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On the screen there was now an image of Girl Talk’s face, clothed in a mask reminiscent of Dr. Jonathan Crane’s in the film Batman Begins. Dozens of computerized skulls danced around the image, recalling a cheap video game that mocks the player when his or her character dies. And that was it; the concert was over. The crowd filed out, bewildered; some sort of pleasure had been withheld at the last possible moment.

What had happened? It was as though Gillis had pulled away the veil of spectacle, leaving only the code of his music. His relentless undoing of genre was revealed as no-genre, indeed no-music: music without figure and ground, in which all distinction—necessary for vocals, melodies, and beats can be perceived—is lost. This is perhaps what NBS is referring to in calling Girl Talk’s music a “danse macabre”: it ultimately destroys the very genres that it seems to celebrate, and thereby portends a further breakdown of pop music in general. It is, in fact, a funeral for all specificity, for the categories that have come to define popular music as we have known it: good and bad, indie and sellout, black and white, hip-hop and arena rock. It is a funeral that sounds like a party, a parade of past moments, dismembered and reconstituted for a present and future necrophagy. Even the virtuosic DJ who once made elegance out of this practice is condemned to the past; the Multitude is poised to take his or her place, with its demands of collective pleasure and immediacy. Democracy revealed as such is liberating, terrifying, and above all unknown; it is futurity itself.

Daniel Quiles was our guest blogger in the second half of January. Find all his posts here.


  1. Tavia says:

    Very interesting take on Girl Talk, whom I didn’t know much about. Thanks. Can’t say I’m grooving to your use of the “musical miscegenation” metaphor, though. There is a lot of fraught racial history behind that term that in no way is summed up by your definition: “the elimination of difference through the blending of categories.” For a little of that history, and its problematic relationship to both popular music and utopian yearnings, check out my essay “Musical Miscegenation?” (linked above) or check out Roshanak Kheshti’s take in the November 2008 issue of American Quarterly. Just my two cents.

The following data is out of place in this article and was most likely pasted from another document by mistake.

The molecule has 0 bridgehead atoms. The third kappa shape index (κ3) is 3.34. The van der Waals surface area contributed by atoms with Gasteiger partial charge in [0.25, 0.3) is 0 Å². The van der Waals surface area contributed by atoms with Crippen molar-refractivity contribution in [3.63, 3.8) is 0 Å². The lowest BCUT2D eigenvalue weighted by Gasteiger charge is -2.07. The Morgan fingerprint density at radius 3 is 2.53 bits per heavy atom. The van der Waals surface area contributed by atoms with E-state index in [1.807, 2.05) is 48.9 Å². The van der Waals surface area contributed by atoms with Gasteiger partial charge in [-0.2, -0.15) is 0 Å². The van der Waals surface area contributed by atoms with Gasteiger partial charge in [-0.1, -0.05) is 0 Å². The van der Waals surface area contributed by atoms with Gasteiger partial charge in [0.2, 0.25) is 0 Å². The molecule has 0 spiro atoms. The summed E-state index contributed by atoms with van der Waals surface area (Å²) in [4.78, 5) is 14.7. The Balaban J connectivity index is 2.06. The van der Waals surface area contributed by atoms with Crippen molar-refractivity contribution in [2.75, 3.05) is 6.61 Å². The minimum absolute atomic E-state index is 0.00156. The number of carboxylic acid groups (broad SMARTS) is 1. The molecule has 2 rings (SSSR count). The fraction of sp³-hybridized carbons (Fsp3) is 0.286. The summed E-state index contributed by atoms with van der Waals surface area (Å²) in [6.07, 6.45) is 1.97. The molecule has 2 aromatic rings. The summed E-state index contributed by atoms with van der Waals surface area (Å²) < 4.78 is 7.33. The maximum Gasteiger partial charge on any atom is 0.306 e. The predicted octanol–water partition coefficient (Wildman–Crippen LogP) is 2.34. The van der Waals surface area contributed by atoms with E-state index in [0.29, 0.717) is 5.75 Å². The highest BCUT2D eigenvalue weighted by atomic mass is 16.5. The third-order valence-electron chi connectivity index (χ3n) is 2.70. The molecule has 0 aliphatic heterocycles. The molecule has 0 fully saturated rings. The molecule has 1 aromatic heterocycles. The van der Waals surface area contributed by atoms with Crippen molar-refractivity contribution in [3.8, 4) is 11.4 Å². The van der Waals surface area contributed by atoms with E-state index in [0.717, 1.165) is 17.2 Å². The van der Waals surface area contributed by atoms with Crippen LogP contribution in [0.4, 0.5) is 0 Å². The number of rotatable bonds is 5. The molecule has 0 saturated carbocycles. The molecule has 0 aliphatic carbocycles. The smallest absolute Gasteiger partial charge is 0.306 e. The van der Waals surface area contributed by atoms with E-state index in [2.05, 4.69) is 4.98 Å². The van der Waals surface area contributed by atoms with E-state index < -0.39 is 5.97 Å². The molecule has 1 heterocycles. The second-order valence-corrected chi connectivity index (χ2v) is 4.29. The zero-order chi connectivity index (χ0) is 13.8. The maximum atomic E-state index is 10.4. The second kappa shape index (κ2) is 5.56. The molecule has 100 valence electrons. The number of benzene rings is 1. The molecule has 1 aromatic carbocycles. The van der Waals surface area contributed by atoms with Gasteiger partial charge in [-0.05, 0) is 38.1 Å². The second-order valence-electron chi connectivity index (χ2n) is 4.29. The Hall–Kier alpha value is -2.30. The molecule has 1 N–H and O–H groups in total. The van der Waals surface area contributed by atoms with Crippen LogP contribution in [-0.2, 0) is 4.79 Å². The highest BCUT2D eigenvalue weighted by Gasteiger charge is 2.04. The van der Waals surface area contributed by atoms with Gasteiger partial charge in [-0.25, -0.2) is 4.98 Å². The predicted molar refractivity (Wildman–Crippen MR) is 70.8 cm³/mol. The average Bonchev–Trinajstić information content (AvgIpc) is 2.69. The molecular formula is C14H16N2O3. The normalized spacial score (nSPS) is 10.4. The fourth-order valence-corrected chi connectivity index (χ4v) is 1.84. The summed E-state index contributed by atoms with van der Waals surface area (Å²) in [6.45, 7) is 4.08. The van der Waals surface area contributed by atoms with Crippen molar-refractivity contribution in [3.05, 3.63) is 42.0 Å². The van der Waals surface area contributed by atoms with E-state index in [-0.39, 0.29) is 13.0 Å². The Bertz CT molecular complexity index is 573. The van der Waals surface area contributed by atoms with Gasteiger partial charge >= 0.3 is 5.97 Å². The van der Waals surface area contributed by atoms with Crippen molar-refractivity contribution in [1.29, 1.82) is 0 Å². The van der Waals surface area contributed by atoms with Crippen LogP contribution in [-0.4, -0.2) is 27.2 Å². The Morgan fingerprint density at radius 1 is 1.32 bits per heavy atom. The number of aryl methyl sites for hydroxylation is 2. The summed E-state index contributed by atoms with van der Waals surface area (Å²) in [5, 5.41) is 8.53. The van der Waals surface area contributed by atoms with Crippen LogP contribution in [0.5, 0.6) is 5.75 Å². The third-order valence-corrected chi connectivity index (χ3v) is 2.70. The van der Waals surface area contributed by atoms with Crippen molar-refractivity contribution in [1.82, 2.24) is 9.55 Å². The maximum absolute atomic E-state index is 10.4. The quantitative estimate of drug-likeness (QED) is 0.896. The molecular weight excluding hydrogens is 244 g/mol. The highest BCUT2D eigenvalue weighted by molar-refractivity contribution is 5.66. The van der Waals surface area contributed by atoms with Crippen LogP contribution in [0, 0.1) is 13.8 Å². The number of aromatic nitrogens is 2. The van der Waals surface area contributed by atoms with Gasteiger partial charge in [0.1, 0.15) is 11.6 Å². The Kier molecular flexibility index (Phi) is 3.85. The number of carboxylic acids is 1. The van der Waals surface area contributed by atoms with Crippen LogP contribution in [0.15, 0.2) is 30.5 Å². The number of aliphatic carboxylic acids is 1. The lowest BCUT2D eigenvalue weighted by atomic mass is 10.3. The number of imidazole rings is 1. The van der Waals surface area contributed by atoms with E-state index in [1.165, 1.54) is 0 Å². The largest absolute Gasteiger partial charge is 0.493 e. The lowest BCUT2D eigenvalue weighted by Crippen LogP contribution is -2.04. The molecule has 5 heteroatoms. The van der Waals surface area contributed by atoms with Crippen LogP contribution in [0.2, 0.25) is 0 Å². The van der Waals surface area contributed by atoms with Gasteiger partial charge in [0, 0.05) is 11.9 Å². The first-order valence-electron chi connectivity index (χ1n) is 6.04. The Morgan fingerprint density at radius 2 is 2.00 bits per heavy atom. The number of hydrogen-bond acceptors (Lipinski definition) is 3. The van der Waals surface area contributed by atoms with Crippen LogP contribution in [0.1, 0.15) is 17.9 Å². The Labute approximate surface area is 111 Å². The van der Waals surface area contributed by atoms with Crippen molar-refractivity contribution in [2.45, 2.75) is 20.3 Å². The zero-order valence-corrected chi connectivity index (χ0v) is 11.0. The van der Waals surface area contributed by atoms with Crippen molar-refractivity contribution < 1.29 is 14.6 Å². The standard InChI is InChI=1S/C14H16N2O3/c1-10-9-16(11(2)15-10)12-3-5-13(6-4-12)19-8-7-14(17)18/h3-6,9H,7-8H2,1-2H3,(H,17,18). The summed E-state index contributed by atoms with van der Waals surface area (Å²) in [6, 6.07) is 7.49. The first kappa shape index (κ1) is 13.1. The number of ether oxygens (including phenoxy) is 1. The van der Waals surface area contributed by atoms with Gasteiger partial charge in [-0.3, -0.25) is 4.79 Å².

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  2. Daniel Quiles says:

    Tavia,

    A million thanks for the comment and link to your brilliantly written article. I confess to not having been aware of this particular and fascinating history of the term “miscegenation,” which reveals it to have been a prism for white male power and desire as far back as the Civil War era. This is a classic example of the sort of occlusion of our national past that can occur at the level of language, and I am grateful to you for bringing it to light. That said, I am not certain I want to surrender my employment of the term just yet. I hope that you will have a chance to listen to some Girl Talk’s music and that we can have a modest dialogue here. Either way, this gives me a chance to flesh out my points above.

    I had not remembered that Frere-Jones had used this same formulation in his article, which I detested because of what I felt was his profound simplification of just what constitutes “indie rock” (something you teeter close to as well in your characterization of “college radio and white hipsterism”). To my understanding, “indie rock” refers to one thing: rock music recorded on independent labels. The volume of music that this encompasses is far too vast to consider here, but Win Butler’s response to Frere-Jones is useful for seeing how much the latter’s argument breaks down when one actually considers certain examples of the genre. One example I would cite would be TV on the Radio, who along with countless others make it very difficult to generalize.